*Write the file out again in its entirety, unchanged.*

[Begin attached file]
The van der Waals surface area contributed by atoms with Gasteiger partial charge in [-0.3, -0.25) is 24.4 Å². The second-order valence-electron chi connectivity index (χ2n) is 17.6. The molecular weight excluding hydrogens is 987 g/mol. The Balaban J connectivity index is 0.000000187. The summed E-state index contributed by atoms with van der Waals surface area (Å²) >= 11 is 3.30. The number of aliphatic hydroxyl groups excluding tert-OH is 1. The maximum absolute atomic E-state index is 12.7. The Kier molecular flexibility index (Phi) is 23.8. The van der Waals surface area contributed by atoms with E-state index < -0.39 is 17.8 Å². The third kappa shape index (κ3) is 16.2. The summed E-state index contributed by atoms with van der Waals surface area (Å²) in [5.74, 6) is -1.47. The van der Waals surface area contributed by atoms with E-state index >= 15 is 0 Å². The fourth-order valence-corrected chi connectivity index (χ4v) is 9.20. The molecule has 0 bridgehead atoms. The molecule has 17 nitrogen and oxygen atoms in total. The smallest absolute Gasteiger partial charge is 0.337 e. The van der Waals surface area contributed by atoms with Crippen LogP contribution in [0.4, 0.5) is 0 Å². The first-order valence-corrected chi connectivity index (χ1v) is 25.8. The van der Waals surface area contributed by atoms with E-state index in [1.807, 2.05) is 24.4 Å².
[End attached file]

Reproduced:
The van der Waals surface area contributed by atoms with Gasteiger partial charge in [-0.3, -0.25) is 24.4 Å². The second-order valence-electron chi connectivity index (χ2n) is 17.6. The molecular weight excluding hydrogens is 987 g/mol. The Balaban J connectivity index is 0.000000187. The summed E-state index contributed by atoms with van der Waals surface area (Å²) >= 11 is 3.30. The number of aliphatic hydroxyl groups excluding tert-OH is 1. The maximum absolute atomic E-state index is 12.7. The Kier molecular flexibility index (Phi) is 23.8. The van der Waals surface area contributed by atoms with E-state index < -0.39 is 17.8 Å². The third kappa shape index (κ3) is 16.2. The summed E-state index contributed by atoms with van der Waals surface area (Å²) in [5.74, 6) is -1.47. The van der Waals surface area contributed by atoms with E-state index >= 15 is 0 Å². The fourth-order valence-corrected chi connectivity index (χ4v) is 9.20. The molecule has 0 bridgehead atoms. The molecule has 17 nitrogen and oxygen atoms in total. The smallest absolute Gasteiger partial charge is 0.337 e. The van der Waals surface area contributed by atoms with Crippen LogP contribution in [0.4, 0.5) is 0 Å². The first-order valence-corrected chi connectivity index (χ1v) is 25.8. The van der Waals surface area contributed by atoms with E-state index in [1.807, 2.05) is 24.4 Å².